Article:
5 Terrifying Animal Superpowers
Everyone dreams of being a superhero. And a weird number of popular superpowers are just us fantasizing about being ... an animal. Gorilla strength, bat ears, doing whatever a spider can.. But the thing is, a lot of animals have weirder and wilder powers than we give them credit for. In fact, even the superhero powers that we don't think are inspired by animals are secretly possessed by animals after all. We're talking about things like how …
Frogs Have Wolverine Claws
Wolverine is one of the most popular comic book characters of all time. He bangs redheads, he has no memory, he rides a motorbike—he James Dean, if James Dean lived long enough to get dementia. But the thing that's sexiest and coolest about him is his claws. Which aren't quite like the claws real wolverines but are instead made of actual bone (and then covered in sci-fi metal).
Nature, abhorring an X-Men sized vacuum, stepped in and gave us a nightmare creature that does just what Wolverine does. The male hairy frog breaks its own toe bones to form evil claws.
Trichobatrachus robustus is also known as the Wolverine frog or the horror frog, by reasonable scientists who think hair isn’t not the most notable part of this animal. Worse, this specific form of bone claw torture isn't the only type we see in frogs. The Otton frog (also known as the Wolverine frog) can whip out claws and stick them into his partner while mating, which is something our mutant friend Logan has definitely done. There's even another type of frog that grow spines on their thumbs, and even more that have cat-like claws.
While scientists still don't know how those broken bone claws retract (they've only studied frogs corpses), it won't matter much as frogs are one of those species that your granddaughter will be asking you about, given all the mass extinctions happening to them. Now, if only they had Wolverine's other famous power …
Everything under the sea sucks. We can all unanimously agree that the worst Disney song ever is "Under the Sea"—itt's not better down where it's wetter, it's more horrifying, nightmare-inducing, and toxic than almost anything on land. We don't know all that much about our own oceans but can you blame us, every time we go down there we find an evil duck that farts green gas or whatever the heck this is:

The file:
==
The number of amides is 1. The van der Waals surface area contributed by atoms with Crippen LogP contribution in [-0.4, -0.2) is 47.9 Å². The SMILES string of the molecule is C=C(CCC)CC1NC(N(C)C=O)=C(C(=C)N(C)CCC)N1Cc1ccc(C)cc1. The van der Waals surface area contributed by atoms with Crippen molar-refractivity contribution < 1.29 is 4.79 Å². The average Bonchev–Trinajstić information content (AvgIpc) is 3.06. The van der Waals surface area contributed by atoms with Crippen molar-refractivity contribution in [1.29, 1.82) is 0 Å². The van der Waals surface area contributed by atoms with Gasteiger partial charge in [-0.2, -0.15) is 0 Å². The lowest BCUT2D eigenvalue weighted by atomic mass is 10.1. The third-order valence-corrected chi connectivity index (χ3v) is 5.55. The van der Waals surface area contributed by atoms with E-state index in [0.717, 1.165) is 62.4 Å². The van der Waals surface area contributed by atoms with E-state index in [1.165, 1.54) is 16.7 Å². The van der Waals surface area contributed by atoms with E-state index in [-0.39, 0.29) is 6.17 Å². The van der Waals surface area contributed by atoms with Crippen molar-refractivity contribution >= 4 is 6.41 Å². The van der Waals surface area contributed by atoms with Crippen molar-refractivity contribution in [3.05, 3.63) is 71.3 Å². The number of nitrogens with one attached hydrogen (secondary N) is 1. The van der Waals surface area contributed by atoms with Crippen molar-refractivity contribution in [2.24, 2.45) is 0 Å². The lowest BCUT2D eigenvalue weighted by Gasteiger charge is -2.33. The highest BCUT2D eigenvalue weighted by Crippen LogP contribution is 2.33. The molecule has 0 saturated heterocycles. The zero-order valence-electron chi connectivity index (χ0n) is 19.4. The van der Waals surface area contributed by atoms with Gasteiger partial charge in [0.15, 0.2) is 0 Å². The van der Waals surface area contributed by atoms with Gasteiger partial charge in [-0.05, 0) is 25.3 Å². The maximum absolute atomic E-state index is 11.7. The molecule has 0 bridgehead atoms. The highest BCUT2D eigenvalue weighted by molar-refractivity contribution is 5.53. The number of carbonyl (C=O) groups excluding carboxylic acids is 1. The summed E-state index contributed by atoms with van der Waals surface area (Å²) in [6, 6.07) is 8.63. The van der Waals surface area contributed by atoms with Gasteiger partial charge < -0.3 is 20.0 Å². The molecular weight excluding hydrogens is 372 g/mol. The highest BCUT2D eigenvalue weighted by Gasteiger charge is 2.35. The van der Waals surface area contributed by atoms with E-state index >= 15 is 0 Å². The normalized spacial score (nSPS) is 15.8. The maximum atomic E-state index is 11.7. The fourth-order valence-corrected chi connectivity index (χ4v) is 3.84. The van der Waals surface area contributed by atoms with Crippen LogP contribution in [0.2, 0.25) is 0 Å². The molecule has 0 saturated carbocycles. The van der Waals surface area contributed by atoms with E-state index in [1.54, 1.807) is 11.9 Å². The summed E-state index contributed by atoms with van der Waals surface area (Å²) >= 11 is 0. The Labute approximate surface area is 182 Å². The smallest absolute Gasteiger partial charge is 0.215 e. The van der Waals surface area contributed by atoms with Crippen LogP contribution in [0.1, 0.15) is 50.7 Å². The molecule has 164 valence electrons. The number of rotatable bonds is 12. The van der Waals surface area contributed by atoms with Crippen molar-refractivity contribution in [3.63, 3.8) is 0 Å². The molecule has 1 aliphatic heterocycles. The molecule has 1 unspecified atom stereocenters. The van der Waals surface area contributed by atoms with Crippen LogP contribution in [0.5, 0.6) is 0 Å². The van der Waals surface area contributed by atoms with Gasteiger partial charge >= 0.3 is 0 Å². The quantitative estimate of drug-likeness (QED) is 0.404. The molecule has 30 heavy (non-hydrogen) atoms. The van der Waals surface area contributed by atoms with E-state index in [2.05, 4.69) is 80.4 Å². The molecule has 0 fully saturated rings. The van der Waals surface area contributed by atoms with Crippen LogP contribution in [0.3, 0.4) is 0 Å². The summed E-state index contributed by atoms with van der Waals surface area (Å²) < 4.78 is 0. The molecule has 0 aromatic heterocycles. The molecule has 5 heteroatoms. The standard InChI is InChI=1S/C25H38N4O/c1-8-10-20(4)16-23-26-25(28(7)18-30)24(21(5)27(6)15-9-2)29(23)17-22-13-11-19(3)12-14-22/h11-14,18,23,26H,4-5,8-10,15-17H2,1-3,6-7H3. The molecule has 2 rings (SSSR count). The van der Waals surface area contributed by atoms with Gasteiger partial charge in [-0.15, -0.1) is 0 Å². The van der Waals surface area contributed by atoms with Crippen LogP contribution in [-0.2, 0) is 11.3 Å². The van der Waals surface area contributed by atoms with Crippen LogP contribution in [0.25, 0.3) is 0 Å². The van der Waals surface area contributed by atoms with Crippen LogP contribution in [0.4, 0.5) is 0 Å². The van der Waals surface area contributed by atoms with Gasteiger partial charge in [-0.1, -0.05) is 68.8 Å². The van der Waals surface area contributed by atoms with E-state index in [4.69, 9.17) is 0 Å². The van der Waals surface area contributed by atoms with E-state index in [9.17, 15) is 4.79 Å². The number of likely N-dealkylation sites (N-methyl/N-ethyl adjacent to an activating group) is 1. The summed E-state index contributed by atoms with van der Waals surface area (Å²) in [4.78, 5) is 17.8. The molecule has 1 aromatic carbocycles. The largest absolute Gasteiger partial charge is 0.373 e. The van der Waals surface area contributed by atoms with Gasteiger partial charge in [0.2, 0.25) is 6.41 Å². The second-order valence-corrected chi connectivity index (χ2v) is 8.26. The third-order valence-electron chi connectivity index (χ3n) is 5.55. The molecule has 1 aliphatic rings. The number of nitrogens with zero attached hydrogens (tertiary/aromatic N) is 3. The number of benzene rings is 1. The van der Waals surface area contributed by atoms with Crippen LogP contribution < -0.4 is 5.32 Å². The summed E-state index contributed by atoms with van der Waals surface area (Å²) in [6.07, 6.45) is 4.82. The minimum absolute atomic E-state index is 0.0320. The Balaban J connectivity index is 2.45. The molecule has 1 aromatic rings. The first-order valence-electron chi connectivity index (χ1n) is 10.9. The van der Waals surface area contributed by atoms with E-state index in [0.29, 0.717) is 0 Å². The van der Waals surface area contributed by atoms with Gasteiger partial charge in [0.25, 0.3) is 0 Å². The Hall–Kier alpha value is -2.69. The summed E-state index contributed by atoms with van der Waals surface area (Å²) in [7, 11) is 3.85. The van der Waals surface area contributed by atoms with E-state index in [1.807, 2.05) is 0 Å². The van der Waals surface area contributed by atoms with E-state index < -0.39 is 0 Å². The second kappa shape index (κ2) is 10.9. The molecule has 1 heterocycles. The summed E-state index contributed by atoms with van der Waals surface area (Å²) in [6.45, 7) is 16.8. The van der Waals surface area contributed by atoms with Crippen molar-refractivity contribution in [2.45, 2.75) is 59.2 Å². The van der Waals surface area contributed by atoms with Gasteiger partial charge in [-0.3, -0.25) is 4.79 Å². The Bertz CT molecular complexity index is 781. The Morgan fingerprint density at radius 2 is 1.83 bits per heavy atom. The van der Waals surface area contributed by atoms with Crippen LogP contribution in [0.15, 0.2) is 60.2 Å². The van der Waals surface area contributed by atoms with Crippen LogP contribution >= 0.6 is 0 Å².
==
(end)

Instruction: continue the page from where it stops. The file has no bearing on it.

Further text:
But luckily, the sea has finally started to give back. Not with extreme breakthroughs in scientific advancements for us here on the surface, but by finally starting to hide its shitty horrors from us. Yeah, see, it turns out that there are some underwater creatures that can fully turn invisible. Using bacteria.
These hyperiids amphipods, which are basically hell shrimp, have figured out how to use nanotechnology (if we're going to be super loose with the definition of "nanotechnology"). Shrimp use tiny bacteria to cover their reflective hides and remain unseen by predators. These cells—around 100 nanometers—are used as a sort of shield, preventing light-shining predators from seeing these translucent little shrimp.
Actually, we aren't sure those are bacteria; that's just a theory.. All we know for now is that there are delicious shrimp hiding deep below the sea, and anyone who eats one will be crowned the Ultimate Hunter. Get to fishing, y'all.
Parasites Can Control Your Mind (Without Even Entering You)
The most terrifying power of all is mind control. Professor X, Wanda Maximoff, David Tennant's Purple Man, and even some versions of Spider-Man possess the most uniquely horrifying power of all—that of complete control over their victim. The ability to make them do whatever you want, act however you want, bend to your will entirely—it's horrifying. And completely real. We've talked before about mushrooms that invade the minds of ants or how wasps can control others. But what if a parasite could infect and control you … without entering you at all?